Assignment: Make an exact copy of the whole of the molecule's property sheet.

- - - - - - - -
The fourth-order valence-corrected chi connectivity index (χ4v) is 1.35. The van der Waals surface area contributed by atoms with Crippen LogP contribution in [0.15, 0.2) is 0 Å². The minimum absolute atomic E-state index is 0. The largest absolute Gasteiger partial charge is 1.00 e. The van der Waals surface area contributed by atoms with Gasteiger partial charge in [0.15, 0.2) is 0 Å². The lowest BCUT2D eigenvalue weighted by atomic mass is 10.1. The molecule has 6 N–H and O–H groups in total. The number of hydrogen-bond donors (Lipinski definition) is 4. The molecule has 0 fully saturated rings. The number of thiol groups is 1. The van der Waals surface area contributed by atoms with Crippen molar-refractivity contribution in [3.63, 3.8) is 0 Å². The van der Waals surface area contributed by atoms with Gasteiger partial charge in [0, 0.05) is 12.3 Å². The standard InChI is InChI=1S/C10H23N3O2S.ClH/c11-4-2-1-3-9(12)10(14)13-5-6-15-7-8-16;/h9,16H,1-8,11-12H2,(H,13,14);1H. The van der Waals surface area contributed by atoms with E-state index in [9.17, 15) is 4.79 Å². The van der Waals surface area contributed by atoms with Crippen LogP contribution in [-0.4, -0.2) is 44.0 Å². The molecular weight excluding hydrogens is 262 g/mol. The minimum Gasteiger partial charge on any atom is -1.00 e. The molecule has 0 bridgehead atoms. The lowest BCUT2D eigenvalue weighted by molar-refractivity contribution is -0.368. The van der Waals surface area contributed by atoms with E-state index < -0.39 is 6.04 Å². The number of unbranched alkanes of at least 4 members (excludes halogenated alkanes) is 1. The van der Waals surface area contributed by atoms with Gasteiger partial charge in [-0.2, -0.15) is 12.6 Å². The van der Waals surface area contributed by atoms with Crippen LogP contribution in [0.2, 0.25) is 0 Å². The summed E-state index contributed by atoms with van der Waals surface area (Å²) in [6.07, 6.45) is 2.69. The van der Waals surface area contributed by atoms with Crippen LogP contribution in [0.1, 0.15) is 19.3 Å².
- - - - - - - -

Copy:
The fourth-order valence-corrected chi connectivity index (χ4v) is 1.35. The van der Waals surface area contributed by atoms with Crippen LogP contribution in [0.15, 0.2) is 0 Å². The minimum absolute atomic E-state index is 0. The largest absolute Gasteiger partial charge is 1.00 e. The van der Waals surface area contributed by atoms with Gasteiger partial charge in [0.15, 0.2) is 0 Å². The lowest BCUT2D eigenvalue weighted by atomic mass is 10.1. The molecule has 6 N–H and O–H groups in total. The number of hydrogen-bond donors (Lipinski definition) is 4. The molecule has 0 fully saturated rings. The number of thiol groups is 1. The van der Waals surface area contributed by atoms with Crippen molar-refractivity contribution in [3.63, 3.8) is 0 Å². The van der Waals surface area contributed by atoms with Gasteiger partial charge in [0, 0.05) is 12.3 Å². The standard InChI is InChI=1S/C10H23N3O2S.ClH/c11-4-2-1-3-9(12)10(14)13-5-6-15-7-8-16;/h9,16H,1-8,11-12H2,(H,13,14);1H. The van der Waals surface area contributed by atoms with E-state index in [9.17, 15) is 4.79 Å². The van der Waals surface area contributed by atoms with Crippen LogP contribution in [-0.4, -0.2) is 44.0 Å². The molecular weight excluding hydrogens is 262 g/mol. The minimum Gasteiger partial charge on any atom is -1.00 e. The molecule has 0 bridgehead atoms. The lowest BCUT2D eigenvalue weighted by molar-refractivity contribution is -0.368. The van der Waals surface area contributed by atoms with E-state index < -0.39 is 6.04 Å². The number of unbranched alkanes of at least 4 members (excludes halogenated alkanes) is 1. The van der Waals surface area contributed by atoms with Gasteiger partial charge in [-0.2, -0.15) is 12.6 Å². The van der Waals surface area contributed by atoms with Crippen LogP contribution in [0.2, 0.25) is 0 Å². The summed E-state index contributed by atoms with van der Waals surface area (Å²) in [6.07, 6.45) is 2.69. The van der Waals surface area contributed by atoms with Crippen LogP contribution in [0.1, 0.15) is 19.3 Å².